SpaceX is now militarizing orbit.
SpaceX has revealed a new project called "Starshield" — a satellite project "designed for government use," according to the company's website.
Specifically, the sats will be leveraging the Elon Musk-led company's existing Starlink broadband internet service constellation to "support national security efforts" that it says will be focused on spying on the Earth below as well as hosting any payload that military and government agencies want — an intentionally vague-sounding mandate that evokes immediate questions about the growing militarization of space.
In short, the move means that SpaceX has fully cemented its place in the US military industrial complex, building on its long history of launching classified payloads. And where that'll lead, especially for the increasingly right-leaning Musk, is anyone's guess.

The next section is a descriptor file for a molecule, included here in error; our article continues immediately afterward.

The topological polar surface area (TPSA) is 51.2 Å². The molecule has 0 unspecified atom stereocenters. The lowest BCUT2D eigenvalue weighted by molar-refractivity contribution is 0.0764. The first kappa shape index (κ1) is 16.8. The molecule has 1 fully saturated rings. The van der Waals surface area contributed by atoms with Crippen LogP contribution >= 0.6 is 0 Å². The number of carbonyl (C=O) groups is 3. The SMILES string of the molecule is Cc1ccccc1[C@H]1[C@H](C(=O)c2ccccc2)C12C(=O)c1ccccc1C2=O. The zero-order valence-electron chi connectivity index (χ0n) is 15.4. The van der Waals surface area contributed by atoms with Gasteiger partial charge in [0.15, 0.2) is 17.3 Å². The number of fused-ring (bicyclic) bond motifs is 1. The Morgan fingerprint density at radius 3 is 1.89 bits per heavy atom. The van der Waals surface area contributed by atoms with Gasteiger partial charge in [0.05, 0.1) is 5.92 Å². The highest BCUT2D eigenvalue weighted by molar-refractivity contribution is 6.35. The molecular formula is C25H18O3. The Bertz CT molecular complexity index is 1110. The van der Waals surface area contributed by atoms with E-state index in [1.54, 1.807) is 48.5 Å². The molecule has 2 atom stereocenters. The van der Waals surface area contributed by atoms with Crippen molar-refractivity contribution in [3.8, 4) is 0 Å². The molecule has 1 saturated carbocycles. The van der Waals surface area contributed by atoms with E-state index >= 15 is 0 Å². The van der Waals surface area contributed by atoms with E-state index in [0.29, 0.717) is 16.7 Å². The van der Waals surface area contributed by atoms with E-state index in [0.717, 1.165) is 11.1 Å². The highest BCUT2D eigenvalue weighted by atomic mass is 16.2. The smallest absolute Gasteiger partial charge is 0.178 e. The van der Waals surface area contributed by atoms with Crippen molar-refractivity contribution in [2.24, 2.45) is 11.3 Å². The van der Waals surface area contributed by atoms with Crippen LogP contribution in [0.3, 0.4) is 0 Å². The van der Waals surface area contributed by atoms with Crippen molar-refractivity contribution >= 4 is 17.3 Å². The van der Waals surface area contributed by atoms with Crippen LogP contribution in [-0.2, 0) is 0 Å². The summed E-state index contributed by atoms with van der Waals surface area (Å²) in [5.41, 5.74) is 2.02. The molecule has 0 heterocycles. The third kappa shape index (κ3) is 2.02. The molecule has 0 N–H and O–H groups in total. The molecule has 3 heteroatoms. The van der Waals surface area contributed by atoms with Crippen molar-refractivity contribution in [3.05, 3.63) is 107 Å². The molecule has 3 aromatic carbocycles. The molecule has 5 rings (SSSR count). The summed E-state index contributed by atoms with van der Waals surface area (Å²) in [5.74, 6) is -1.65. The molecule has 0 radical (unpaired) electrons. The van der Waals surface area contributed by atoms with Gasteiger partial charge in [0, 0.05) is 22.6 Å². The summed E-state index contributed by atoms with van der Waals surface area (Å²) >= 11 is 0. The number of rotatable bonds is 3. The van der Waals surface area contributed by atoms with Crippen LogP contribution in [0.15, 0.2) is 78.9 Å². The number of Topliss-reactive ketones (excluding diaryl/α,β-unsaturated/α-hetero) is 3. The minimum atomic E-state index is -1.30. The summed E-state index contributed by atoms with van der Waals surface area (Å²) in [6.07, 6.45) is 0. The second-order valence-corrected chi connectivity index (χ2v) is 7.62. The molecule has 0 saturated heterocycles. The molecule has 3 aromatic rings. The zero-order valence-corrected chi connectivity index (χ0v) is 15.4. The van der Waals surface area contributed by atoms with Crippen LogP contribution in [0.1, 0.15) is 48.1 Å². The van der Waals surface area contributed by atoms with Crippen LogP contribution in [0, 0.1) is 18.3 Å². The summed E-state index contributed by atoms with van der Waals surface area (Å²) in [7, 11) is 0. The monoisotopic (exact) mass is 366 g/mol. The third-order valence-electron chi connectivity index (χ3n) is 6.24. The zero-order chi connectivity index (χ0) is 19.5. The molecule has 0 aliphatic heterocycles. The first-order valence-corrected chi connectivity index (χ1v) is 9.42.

SpaceX hasn't revealed much about the new sats, although an illustration on its site shows what appears to be one of them looming down over the Earth below.
The company does claim they'll feature "additional high-assurance cryptographic capability to host classified payloads and process data securely" to keep the military's operations tightly under wraps.
Starshield sats will also be able to link to the company's Starlink communication network, the company says, using "inter-satellite laser communications."
The company so far has launched 3,200 Starlink sats into low-Earth orbit and has permission from the Federal Communications Commission to deploy over 10,000 more first-generation sats.
At the point, the furthest-reaching implication of the project is probably ideological. By fully establishing itself as a military contractor, SpaceX shows that its motives include far grimmer goals than the peaceful exploration of the Moon and Mars.
READ MORE: SpaceX unveils ‘Starshield,’ a military variation of Starlink satellites [CNBC]
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